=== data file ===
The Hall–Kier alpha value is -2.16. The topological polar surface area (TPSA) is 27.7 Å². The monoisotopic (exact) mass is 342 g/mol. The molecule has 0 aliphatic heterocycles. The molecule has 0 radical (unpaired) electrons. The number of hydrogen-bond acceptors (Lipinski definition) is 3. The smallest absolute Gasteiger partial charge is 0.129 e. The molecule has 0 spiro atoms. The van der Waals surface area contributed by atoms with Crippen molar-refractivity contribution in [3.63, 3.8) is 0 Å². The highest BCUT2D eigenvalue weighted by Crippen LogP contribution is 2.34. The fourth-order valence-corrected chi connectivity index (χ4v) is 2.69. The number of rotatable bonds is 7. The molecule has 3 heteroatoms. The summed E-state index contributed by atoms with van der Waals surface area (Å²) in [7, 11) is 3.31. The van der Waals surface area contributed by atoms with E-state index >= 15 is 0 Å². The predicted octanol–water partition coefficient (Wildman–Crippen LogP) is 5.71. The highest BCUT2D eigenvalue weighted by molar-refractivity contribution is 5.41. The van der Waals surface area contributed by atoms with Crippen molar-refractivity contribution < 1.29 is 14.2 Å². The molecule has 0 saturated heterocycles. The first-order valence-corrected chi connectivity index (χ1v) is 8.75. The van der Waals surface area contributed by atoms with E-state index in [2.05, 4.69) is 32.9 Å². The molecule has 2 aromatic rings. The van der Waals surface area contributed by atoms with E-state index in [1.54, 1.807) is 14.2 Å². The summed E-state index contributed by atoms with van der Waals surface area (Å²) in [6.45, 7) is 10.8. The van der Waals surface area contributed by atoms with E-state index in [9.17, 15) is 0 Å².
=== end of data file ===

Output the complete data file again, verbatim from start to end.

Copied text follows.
The Hall–Kier alpha value is -2.16. The topological polar surface area (TPSA) is 27.7 Å². The monoisotopic (exact) mass is 342 g/mol. The molecule has 0 aliphatic heterocycles. The molecule has 0 radical (unpaired) electrons. The number of hydrogen-bond acceptors (Lipinski definition) is 3. The smallest absolute Gasteiger partial charge is 0.129 e. The molecule has 0 spiro atoms. The van der Waals surface area contributed by atoms with Crippen molar-refractivity contribution in [3.63, 3.8) is 0 Å². The highest BCUT2D eigenvalue weighted by Crippen LogP contribution is 2.34. The fourth-order valence-corrected chi connectivity index (χ4v) is 2.69. The number of rotatable bonds is 7. The molecule has 3 heteroatoms. The summed E-state index contributed by atoms with van der Waals surface area (Å²) in [7, 11) is 3.31. The van der Waals surface area contributed by atoms with E-state index >= 15 is 0 Å². The predicted octanol–water partition coefficient (Wildman–Crippen LogP) is 5.71. The highest BCUT2D eigenvalue weighted by molar-refractivity contribution is 5.41. The van der Waals surface area contributed by atoms with Crippen molar-refractivity contribution < 1.29 is 14.2 Å². The molecule has 0 saturated heterocycles. The first-order valence-corrected chi connectivity index (χ1v) is 8.75. The van der Waals surface area contributed by atoms with E-state index in [2.05, 4.69) is 32.9 Å². The molecule has 2 aromatic rings. The van der Waals surface area contributed by atoms with E-state index in [1.54, 1.807) is 14.2 Å². The summed E-state index contributed by atoms with van der Waals surface area (Å²) in [6.45, 7) is 10.8. The van der Waals surface area contributed by atoms with E-state index in [9.17, 15) is 0 Å².